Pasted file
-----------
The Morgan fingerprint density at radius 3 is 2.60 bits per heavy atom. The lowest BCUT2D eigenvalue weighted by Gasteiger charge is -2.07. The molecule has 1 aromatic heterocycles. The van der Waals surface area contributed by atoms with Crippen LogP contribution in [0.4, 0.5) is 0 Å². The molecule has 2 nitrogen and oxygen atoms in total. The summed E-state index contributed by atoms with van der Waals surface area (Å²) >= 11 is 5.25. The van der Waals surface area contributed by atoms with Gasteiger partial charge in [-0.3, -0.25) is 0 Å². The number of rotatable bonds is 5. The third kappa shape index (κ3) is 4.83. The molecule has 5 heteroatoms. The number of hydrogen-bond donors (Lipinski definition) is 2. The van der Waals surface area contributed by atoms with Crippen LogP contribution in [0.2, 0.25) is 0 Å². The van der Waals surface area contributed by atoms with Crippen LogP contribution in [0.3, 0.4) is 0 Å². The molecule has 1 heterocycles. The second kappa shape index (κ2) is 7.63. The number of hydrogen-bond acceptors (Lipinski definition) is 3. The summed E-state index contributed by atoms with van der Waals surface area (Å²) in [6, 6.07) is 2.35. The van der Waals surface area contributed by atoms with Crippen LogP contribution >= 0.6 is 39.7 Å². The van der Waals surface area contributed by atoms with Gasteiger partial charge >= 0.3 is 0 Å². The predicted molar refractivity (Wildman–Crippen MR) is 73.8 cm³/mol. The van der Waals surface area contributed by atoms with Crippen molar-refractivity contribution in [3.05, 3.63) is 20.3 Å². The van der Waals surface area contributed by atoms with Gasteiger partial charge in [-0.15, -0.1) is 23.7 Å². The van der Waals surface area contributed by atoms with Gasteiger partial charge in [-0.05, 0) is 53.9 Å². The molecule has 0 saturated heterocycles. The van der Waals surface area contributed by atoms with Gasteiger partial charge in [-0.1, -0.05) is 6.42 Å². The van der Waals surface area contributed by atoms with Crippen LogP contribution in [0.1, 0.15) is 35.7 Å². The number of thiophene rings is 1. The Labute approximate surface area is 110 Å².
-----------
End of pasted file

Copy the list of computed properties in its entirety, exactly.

The Morgan fingerprint density at radius 3 is 2.60 bits per heavy atom. The lowest BCUT2D eigenvalue weighted by Gasteiger charge is -2.07. The molecule has 1 aromatic heterocycles. The van der Waals surface area contributed by atoms with Crippen LogP contribution in [0.4, 0.5) is 0 Å². The molecule has 2 nitrogen and oxygen atoms in total. The summed E-state index contributed by atoms with van der Waals surface area (Å²) >= 11 is 5.25. The van der Waals surface area contributed by atoms with Gasteiger partial charge in [-0.3, -0.25) is 0 Å². The number of rotatable bonds is 5. The third kappa shape index (κ3) is 4.83. The molecule has 5 heteroatoms. The number of hydrogen-bond donors (Lipinski definition) is 2. The van der Waals surface area contributed by atoms with Crippen LogP contribution in [0.2, 0.25) is 0 Å². The van der Waals surface area contributed by atoms with Crippen LogP contribution in [0.3, 0.4) is 0 Å². The molecule has 1 heterocycles. The second kappa shape index (κ2) is 7.63. The number of hydrogen-bond acceptors (Lipinski definition) is 3. The summed E-state index contributed by atoms with van der Waals surface area (Å²) in [6, 6.07) is 2.35. The van der Waals surface area contributed by atoms with Crippen LogP contribution >= 0.6 is 39.7 Å². The van der Waals surface area contributed by atoms with Gasteiger partial charge >= 0.3 is 0 Å². The predicted molar refractivity (Wildman–Crippen MR) is 73.8 cm³/mol. The van der Waals surface area contributed by atoms with Crippen molar-refractivity contribution in [3.05, 3.63) is 20.3 Å². The van der Waals surface area contributed by atoms with Gasteiger partial charge in [-0.15, -0.1) is 23.7 Å². The van der Waals surface area contributed by atoms with Gasteiger partial charge in [-0.05, 0) is 53.9 Å². The molecule has 0 saturated heterocycles. The van der Waals surface area contributed by atoms with Gasteiger partial charge in [-0.1, -0.05) is 6.42 Å². The van der Waals surface area contributed by atoms with Crippen LogP contribution in [0.1, 0.15) is 35.7 Å². The number of thiophene rings is 1. The Labute approximate surface area is 110 Å².